Five weeks long dispute at Marine Terminals dispute in Dublin set to spread to other Peel Ports facilities in Britain and EuropeAugust 10th, 2009
Unions representing dock workers in Ireland and Britain are due to meet in Belfast on Wednesday to consider a request from SIPTU for solidarity action to be taken in support of workers locked in a five week long dispute at Marine Terminals in Ringsend, Dublin. The dispute erupted after the new owners of the facility, Peel Ports, embarked on a campaign to replace the existing workforce with lower paid, non-unionised employees.
“In response to a request from SIPTU, the Unite trade union in the UK and Ireland, in conjunction with the International Transport Workers Federation, has agreed to organise solidarity activities in support of the striking workers”, the UK Ports of Convenience Co-ordinator Mike Gibbons said this evening. “We believe that if Peel Ports succeeds in its anti-union campaign in Dublin it will attempt to displace unionised workers in every other port on these islands.” He added that solidarity action against Peel Ports could extend to ports outside Ireland and Britain if required.
Earlier today Dublin Port was brought to a standstill as local community groups in East Wall and Ringsend, where most of the Marine Terminals workers live, staged a protest on the East Link Bridge and at the approaches to the facility. “The workers have shown a strong commitment to the plant over many years and they depend on the terminal for continued employment”, the International Transport Federation inspector for Ireland, Ken Fleming, said today.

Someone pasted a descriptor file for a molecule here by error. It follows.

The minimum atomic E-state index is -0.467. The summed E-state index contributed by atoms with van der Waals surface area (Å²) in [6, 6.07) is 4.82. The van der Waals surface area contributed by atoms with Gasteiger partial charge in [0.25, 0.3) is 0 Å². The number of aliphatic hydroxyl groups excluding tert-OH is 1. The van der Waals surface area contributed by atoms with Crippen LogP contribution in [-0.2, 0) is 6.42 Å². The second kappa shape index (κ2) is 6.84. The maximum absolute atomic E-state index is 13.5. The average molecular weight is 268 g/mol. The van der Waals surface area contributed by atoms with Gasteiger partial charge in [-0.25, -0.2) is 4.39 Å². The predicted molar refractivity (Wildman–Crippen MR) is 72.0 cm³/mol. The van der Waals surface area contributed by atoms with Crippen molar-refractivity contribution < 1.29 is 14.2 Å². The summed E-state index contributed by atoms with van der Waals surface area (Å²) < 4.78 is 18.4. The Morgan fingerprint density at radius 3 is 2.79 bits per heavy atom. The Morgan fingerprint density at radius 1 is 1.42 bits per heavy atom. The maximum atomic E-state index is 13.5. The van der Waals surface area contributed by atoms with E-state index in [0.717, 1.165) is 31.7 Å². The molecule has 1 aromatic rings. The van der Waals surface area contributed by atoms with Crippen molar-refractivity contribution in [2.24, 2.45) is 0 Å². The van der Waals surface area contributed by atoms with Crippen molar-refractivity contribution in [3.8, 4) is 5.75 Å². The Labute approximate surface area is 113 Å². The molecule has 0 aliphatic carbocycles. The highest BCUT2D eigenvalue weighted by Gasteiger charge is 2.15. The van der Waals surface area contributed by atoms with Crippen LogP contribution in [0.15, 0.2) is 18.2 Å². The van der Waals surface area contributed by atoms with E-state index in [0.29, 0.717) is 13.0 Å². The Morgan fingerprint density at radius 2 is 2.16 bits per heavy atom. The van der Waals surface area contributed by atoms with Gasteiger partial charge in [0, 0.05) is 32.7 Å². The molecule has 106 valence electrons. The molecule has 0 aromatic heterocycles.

“Since Peel Ports took over the facility last year it has tried to drive through a plan to replace existing workers with cheaper, less skilled and even untrained workers. The company has refused to engage in meaningful negotiations with SIPTU and has brought in workers from Scotland, Northern Ireland and other parts of the Republic to break the strike.
“Industrial action was only taken after the company issued compulsory redundancy notices to over 50 per cent of the workforce and demanded others sign new contracts involving pay cuts of 14 per cent to 18 per cent and much poorer working conditions.
“While further protests and demonstrations of support will take place over the coming weeks it is clear that Peel Ports has as much contempt for the local community in which its plant is located as it has for the people it employs. In these circumstances we have no choice but to mobilise our resources internationally to make the company engage in serious negotiations with the workforce.”